U.S. officials hope that Obama's trip, his most extensive
to the region since taking office -- will reassure America's
closest neighbors, show renewed leadership and bolster ties.
"There is a cost to disengagement," Ben Rhodes, Obama's
deputy national security adviser, told reporters. "It's very
much in the United States' interest, in the hemisphere's
interest, for us to signal that we're committed."
While the visit will be sweetened with business deals and
side agreements, it will yield more symbolism than substance.
It will also underscore that the era when the United States
held unquestioned economic sway is over.
China and India are making deeper inroads. Their appetite
for raw materials at home is helping to spur growth in Latin
America, which once lagged behind the United States.
Recognition of this trend is reflected in the choice of
Brazil, the region's top economy and an emerging world power,
as Obama's main stop on his tour.
He wants to take advantage of a chance to repair ties since
President Dilma Rousseff took office in January, U.S. officials
say. Tensions rose under former President Luiz Inacio Lula da
Silva over, among other things, Brazil's overtures to Iran.
Rousseff, a pragmatic leftist, has veered back toward
Washington and away from anti-U.S. leaders like Venezuela's
Hugo Chavez, but she will likely insist on results from Obama.
With China having overtaken the United States as Brazil's
leading trade partner, the Obama administration is determined
to push U.S. interests for boosting exports and creating jobs.
Rhodes acknowledged Beijing's growing presence in the
hemisphere but said: "We don't believe that it needs to be a
kind of zero-sum competition in the Americas."
Mike Froman, Obama's senior aide for international
economics, made clear, however, that China would be up for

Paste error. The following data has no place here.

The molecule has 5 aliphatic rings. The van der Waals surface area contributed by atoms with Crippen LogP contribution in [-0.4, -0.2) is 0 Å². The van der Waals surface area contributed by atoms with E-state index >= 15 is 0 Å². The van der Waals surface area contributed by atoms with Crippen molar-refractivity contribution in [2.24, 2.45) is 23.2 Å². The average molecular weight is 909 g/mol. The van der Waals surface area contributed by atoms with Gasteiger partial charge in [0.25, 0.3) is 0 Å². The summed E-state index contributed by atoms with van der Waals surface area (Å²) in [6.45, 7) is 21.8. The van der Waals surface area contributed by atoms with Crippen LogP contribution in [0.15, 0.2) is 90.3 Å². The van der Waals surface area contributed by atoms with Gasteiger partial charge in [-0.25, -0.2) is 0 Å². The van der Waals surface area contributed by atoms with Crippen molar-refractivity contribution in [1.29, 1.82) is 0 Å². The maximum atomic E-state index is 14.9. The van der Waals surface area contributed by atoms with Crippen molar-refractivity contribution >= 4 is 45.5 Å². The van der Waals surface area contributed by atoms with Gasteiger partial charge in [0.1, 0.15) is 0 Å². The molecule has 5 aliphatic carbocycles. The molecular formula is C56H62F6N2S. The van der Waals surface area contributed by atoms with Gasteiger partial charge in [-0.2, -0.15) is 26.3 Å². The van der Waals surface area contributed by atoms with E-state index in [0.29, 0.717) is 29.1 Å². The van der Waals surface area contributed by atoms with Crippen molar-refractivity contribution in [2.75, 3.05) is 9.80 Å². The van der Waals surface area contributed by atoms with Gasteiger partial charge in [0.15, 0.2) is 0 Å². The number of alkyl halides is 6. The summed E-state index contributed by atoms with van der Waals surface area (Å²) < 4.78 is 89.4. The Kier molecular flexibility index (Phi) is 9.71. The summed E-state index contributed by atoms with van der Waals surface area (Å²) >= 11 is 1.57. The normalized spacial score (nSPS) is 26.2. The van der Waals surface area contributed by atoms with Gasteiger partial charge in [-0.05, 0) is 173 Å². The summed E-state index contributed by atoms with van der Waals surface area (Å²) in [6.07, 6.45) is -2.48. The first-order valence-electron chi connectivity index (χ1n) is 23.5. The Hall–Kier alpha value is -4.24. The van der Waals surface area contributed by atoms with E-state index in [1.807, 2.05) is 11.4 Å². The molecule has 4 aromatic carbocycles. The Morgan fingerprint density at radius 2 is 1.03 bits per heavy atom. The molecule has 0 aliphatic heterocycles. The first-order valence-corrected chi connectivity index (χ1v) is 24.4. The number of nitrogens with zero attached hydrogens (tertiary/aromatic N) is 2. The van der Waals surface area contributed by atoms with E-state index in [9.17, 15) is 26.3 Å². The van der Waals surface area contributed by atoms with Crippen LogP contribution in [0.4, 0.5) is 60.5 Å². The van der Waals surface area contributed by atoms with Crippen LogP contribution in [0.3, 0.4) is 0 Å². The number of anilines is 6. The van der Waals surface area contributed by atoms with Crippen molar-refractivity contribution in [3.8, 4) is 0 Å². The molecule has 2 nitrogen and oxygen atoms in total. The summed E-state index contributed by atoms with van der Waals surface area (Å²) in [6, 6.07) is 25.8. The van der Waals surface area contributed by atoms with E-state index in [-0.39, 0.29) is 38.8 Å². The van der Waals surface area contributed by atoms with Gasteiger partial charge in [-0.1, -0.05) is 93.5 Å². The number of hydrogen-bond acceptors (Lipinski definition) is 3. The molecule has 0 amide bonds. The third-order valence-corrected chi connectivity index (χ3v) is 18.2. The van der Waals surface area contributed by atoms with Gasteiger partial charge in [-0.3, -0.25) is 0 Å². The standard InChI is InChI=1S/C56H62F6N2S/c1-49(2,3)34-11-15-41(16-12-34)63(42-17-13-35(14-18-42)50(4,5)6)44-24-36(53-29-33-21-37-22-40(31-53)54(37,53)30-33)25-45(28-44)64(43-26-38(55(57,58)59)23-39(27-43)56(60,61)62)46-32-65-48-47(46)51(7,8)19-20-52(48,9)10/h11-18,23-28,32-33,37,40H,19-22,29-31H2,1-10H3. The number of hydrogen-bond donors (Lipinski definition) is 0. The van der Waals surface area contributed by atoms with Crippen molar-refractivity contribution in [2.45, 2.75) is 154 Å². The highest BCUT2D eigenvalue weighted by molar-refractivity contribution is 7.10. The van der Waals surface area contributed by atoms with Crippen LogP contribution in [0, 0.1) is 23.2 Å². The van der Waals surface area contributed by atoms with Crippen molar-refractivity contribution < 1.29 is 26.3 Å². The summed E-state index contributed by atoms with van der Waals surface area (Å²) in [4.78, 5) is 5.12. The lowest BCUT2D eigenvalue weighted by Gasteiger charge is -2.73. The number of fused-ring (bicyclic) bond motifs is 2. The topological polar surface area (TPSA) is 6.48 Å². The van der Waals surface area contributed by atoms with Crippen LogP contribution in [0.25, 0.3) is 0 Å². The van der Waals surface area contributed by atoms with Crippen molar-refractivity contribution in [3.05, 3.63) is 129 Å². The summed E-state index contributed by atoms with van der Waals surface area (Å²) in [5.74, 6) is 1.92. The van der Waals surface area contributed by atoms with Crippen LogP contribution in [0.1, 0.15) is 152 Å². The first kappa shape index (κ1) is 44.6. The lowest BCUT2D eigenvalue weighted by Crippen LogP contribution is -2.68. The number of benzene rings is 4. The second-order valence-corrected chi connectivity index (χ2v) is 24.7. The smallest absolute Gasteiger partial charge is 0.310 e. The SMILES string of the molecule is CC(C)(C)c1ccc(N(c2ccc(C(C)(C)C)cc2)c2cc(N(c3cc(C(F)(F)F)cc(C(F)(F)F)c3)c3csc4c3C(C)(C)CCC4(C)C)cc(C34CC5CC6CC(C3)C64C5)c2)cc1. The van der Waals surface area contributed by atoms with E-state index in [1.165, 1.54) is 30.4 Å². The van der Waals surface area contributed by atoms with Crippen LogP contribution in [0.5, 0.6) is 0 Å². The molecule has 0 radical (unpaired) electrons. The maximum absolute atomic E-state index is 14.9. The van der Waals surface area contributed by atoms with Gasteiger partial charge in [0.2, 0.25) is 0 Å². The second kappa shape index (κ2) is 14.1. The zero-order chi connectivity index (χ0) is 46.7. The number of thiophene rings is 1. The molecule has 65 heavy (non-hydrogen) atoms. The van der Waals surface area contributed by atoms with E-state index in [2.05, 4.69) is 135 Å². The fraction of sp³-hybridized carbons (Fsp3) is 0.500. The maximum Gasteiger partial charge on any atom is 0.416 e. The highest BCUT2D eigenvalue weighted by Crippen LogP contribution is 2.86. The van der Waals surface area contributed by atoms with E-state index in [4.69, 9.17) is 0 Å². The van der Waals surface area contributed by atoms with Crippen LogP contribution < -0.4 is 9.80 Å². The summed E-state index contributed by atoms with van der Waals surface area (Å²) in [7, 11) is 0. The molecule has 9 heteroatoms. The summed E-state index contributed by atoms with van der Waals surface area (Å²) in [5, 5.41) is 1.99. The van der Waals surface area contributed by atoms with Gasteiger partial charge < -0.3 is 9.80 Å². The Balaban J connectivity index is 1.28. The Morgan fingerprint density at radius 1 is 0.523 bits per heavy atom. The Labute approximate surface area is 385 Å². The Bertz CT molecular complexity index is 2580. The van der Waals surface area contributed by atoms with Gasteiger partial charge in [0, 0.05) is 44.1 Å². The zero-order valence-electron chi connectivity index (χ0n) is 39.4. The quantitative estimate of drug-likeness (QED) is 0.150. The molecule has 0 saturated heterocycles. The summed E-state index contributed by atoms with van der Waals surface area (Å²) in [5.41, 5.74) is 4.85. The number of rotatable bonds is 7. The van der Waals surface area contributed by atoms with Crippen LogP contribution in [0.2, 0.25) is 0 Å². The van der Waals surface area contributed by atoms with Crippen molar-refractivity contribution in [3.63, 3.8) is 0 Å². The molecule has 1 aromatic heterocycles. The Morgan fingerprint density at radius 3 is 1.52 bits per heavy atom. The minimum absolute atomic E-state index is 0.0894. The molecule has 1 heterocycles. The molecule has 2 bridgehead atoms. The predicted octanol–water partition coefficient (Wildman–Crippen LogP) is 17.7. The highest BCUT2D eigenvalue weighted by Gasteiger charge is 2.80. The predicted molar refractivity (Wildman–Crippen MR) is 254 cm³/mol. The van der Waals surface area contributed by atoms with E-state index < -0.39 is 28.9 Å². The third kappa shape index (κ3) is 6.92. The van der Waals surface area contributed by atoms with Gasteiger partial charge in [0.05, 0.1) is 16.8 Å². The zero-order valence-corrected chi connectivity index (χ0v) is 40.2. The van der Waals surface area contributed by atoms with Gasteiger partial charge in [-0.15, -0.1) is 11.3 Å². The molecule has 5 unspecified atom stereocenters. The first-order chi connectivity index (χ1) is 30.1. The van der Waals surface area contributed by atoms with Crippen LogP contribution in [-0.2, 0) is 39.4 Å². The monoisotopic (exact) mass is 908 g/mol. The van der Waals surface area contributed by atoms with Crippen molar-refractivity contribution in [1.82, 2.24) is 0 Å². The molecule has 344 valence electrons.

discussion between Obama and Rousseff, especially given shared
concerns on what is widely seen as an undervalued yuan.
Obama's visit to Chile will showcase the country as a
U.S.-backed model of market reform and stability since it
emerged from military dictatorship in the 1980s. He will use
Santiago as the setting for a Latin American policy address.
The political counterpoint to Chile, governed by the
center-right, will be Obama's stop in El Salvador. Its new
elected government, led by members of a former leftist rebel
movement Washington opposed in the Central American country's
civil war, is seeking closer ties with the United States.
Obama's itinerary sends a message that he wants to avoid
viewing Latin America through the ideological prism that
prevailed under his Republican predecessor, George W. Bush.
But while the visit to El Salvador is also likely to focus
on concerns about poverty and the spillover of Mexico's drug
war to its neighbors, expectations are low for new aid
commitments because of U.S. budget constraints.
There could be hard feelings in countries Obama bypasses.
Argentina's media have depicted his choice of two
market-friendly neighbors as a snub to President Cristina
Fernandez and her interventionist economic policies.
(Additional reporting by Alister Bull in Washington, Brian
Winter in Sao Paulo, Simon Gardner in Santiago, Helen Popper in
Buenos Aires, Daniel Wallis in Caracas, Jeff Franks in Havana;
Editing by Kieran Murray)